Accessibility Must Be the Norm, Not an Afterthought, for Inclusive Disability Art

“Accessibility should be the norm, not the exception, for individuals with disabilities,” emphasized Sagar Prasai, underscoring the urgent need to break barriers for accessible art. This sentiment reverberated through the second policy discussion, “Breaking Barriers for Accessible Art,” as part of the International Disability Art Festival 2024. 

Moderated by Bahashkar Bhattacharjee, the second policy discussion brought together prominent panelists to explore the challenges and opportunities of enhancing artistic accessibility. Key topics discussed included attitudinal barriers, the need for coordinated government efforts, and grassroots-level talent nurturing. 

Anika Rahman Lipy, Assistant Director, Centre for Disability in Development (CDD) stressed the need to utilize existing government resources to their fullest and advocated for inclusive decision-making processes involving people with disabilities. She pointed out that initiatives created without consultation often fail to meet accessibility requirements. Moreover, addressing attitudinal barriers, which can be less visible but deeply entrenched, is crucial for inclusive change. 

Dr. Naila Zaman Khan, Director, Clinical Neurosciences Center Bangladesh Protibondhi Foundation highlighted the challenges surrounding inclusivity, particularly in education. Despite having the Special Education Act, children with disabilities still face barriers in accessing schools. She championed an inclusive educational approach at the Kalyani Inclusive School, emphasizing the mutual benefits of mixed classrooms where students with disabilities and those without can learn together. 

Shamim Haider Patwary, Member, Parliamentary Caucus on Justice called for more robust government-led initiatives at the grassroots level to promote artistic opportunities for persons with disabilities. He proposed leveraging local competitions to showcase talents and the importance of providing platforms for training and development.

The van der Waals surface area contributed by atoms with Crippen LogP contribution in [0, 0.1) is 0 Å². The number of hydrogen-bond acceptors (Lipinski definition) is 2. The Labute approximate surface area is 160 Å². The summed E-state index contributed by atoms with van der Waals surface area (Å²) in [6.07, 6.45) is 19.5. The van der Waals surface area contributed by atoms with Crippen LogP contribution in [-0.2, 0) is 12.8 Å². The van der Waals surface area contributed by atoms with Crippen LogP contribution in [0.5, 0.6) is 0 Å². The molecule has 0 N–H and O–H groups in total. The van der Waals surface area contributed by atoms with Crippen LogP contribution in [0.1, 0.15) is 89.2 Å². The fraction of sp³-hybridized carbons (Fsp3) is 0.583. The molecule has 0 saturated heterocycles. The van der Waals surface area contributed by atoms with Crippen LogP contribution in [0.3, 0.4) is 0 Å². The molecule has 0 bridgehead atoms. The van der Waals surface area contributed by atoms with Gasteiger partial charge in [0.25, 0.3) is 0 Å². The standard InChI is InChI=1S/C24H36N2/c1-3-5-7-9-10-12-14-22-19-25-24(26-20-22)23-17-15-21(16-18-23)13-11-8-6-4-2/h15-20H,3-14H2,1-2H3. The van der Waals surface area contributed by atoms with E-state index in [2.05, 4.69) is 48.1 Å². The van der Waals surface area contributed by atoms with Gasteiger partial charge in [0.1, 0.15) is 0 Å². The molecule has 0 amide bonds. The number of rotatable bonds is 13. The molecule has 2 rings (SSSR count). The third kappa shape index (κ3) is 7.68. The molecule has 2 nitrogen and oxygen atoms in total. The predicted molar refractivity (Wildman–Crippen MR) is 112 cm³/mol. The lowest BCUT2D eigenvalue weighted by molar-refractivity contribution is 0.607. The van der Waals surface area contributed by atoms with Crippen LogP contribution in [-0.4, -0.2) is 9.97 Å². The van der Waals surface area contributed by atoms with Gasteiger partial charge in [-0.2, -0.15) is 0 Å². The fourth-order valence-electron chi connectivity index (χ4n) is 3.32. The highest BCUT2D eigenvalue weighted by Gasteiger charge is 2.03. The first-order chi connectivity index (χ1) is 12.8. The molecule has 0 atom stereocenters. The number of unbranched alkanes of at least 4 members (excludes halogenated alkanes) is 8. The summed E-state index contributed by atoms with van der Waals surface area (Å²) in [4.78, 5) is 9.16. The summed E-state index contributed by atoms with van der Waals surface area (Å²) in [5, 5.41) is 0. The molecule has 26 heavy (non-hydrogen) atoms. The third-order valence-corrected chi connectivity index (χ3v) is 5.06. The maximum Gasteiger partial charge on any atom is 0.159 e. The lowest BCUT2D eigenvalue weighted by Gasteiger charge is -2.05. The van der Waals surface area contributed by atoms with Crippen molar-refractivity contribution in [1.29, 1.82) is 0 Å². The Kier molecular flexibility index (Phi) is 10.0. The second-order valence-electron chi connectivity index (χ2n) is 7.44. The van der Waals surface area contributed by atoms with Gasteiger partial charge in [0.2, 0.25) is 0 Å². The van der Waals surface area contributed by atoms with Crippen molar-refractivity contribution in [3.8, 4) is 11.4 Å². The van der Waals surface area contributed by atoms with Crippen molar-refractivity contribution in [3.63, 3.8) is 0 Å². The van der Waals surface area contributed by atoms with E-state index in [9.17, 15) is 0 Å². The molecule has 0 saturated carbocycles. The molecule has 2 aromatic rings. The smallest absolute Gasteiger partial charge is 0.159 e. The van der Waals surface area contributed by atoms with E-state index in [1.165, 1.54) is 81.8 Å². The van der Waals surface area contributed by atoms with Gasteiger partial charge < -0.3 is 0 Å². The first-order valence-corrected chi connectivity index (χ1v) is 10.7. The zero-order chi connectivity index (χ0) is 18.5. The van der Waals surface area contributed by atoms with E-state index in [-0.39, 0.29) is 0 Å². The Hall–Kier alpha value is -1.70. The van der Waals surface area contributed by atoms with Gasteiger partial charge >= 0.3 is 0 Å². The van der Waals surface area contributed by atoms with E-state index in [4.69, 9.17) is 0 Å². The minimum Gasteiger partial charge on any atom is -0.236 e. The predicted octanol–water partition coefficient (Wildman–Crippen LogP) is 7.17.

Mohua Paul, Co-Director, Access Bangladesh Foundation emphasized the critical role of supportive environments, as individuals who have succeeded often owe their achievements to encouraging surroundings. Raising awareness, challenging stereotypes, and showcasing success stories are crucial in changing societal perceptions. 

Aroma Dutta MP, Member, Parliamentary Caucus on Justice shared a personal reflection on the lack of recognition her brother faced due to societal stereotypes and lamented the disparity between symbolic honors and the absence of real support programs. She urged a coordinated government response to ensure accessible venues and pledged to advocate directly with ministries to prioritize disability arts. 

Sagar Prasai, Founder and Director, Diverse Patterns Pvt. Ltd. emphasized accessibility as a norm and called for authentic representation in media. Portraying characters with disabilities through actors who also have disabilities is essential for accurate representation. 

Nasiruddin Yousuff Bacchu, Director, Dhaka Theatre concluded the discussion by emphasizing the unanimous call for societal change and the need to offer equal opportunities for artists with disabilities to showcase their talents and artistic expressions. 

The discussion concluded with a resounding consensus that coordinated efforts, from grassroots to government, are necessary to break down barriers and create a society where artistic spaces are accessible to all, fostering a truly inclusive creative community. 

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